#5: Meditation Changes the Brain

Research is becoming more available as the subject of meditation and mindfulness rises in neuroscience. Sara Lazar, senior researcher at Harvard led a series of studies that looked at MRI scans of participants who introduced daily doses of meditation. What they found was that gray matter grew in key areas of the brain having to do with self-awareness, compassion, learning, memory, emotion regulation, sense of self and perspective taking.

Even better? Gray matter shrunk in the area of the brain associated with stress.

Harvard neuroscientists have reported that brain structures change after only eight weeks of meditation practice, 27 minutes each day.

#6: Meditation Increases Compassion for Yourself and Others

Compassion is a beautiful antidote for insecurity, and working with our inner struggles. When we’re mindful, we’re observing instead of judging. Self-judgment causes insecurity, while self-compassion is one way to overcome insecurity. And when we let go of insecurity, we build confidence.

For research on the top 10 scientific benefits of practicing compassion, check out this infographic from the Center for Compassion and Altruism Research and Education at Stamford University.

#7: Meditation Boosts Creativity

Creative and innovative ideas are often born in spaces between moments, not during actual activity itself. Meditation settles and calms the mind to then spur creativity.

When’s the last time you had a creative idea or solution in the middle of a busy day?

#8: Meditation Brings Clarity

If you find yourself indecisive about your next step in life, meditation will support you with a dose of clarity. Practicing meditation helps you settle your mind so you can tune into your intuition and purpose, and get clear on that grandiose vision for your life.

Many times us type As put a lot of effort into trying to get answers: searching for rationale or advice on which job to take, whether or not to move, whether to move forward in your relationship, and other big life decisions. But often it’s just the opposite that will help us arrive at the next step in life. Getting quiet allows the clear answers to come to you, instead of forcing them into your life.

#9: Meditation Helps You Stay Present

If you aren’t able to be present, you won’t be able to work effectively, connect with coworkers, or get clear on what you actually want in your life.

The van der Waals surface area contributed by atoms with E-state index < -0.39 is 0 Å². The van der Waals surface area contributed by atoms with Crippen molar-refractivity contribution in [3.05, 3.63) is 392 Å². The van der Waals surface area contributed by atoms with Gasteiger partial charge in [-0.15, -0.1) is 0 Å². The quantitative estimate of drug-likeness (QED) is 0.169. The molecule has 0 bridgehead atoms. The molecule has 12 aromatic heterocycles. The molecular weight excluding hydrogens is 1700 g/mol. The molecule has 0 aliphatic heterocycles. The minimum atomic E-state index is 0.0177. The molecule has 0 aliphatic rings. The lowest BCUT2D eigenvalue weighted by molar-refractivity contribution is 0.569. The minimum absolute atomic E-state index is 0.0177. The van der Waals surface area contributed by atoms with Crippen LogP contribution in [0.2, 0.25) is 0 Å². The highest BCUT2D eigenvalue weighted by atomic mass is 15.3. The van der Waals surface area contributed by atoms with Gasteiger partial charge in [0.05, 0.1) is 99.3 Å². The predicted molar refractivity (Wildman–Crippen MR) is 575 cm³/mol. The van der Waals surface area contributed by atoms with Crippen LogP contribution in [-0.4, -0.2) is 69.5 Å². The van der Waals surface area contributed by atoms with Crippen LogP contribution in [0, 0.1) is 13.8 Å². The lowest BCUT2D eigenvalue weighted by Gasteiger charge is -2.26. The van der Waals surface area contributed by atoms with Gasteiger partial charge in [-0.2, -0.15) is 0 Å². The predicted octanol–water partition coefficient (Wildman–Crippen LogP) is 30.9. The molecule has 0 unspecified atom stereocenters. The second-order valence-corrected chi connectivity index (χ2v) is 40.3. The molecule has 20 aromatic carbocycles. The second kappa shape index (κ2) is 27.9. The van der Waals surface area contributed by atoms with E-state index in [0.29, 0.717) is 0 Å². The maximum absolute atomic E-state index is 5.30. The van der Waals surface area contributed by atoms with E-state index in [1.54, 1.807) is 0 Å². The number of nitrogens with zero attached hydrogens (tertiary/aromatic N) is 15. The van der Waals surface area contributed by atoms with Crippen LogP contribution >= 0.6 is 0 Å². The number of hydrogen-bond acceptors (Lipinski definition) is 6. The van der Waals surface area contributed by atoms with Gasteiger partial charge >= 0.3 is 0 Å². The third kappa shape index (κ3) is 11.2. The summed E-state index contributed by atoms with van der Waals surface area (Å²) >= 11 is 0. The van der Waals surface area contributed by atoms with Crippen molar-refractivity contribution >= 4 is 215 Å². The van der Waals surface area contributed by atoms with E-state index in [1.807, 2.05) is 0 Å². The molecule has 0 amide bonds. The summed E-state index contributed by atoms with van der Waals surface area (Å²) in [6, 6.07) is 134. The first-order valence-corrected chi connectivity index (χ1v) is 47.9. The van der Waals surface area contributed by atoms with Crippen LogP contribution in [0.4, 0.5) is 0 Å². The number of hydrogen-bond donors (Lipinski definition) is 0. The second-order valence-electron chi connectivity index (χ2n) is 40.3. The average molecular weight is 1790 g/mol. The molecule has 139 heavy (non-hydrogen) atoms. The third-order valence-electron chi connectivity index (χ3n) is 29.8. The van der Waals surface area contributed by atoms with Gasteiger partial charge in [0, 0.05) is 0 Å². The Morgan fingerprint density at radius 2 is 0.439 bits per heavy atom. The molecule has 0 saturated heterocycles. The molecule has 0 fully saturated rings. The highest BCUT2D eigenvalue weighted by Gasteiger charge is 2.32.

There was a study done at Yale that discussed the default mode network of the brain. The research showed that the human mind is conditioned to spend the majority of its time in the past and future, when science says that the present moment is when we’re happiest. The study at Yale showed that meditation is a valuable tool to transform the default mode network of the brain so you can spend more time in the present moment—not just during meditation, but during life activity outside of meditation, too.

#10: Meditation Improves Happiness as a Skill

Yes, it’s true … happiness can be trained in the same way we practice sports, video games, or cooking. It doesn’t mean that external circumstances aren’t going to impact your happiness. It just means you’re going to be able to navigate them with more ease.

In the Harvard study where researchers looked at grey matter in the brain, they noted that “Although the practice of meditation is associated with a sense of peacefulness and physical relaxation, practitioners have long claimed that meditation also provides cognitive and psychological benefits that persist throughout the day.” So, those feelings of calm, present-moment awareness, contentment, ease, and joy that you feel during meditation won’t stop when your meditations are over.

*This post was adapted from the book, The Type A’s Guide to Mindfulness: Meditation for Busy Minds and Busy People.

Melissa Eisler

Melissa Eisler is an ICF Certified Leadership and Executive Coach, certified meditation and yoga instructor, and author. She created Mindful Minutes to offer practical, relatable anecdotes and tips on how to bring mindfulness into the busyness of the digital age. Her intention is to share what she learns about overcoming her own challenges with meditation, mindfulness, and life balance while maintaining a challenging schedule and career. Learn more about Melissa here.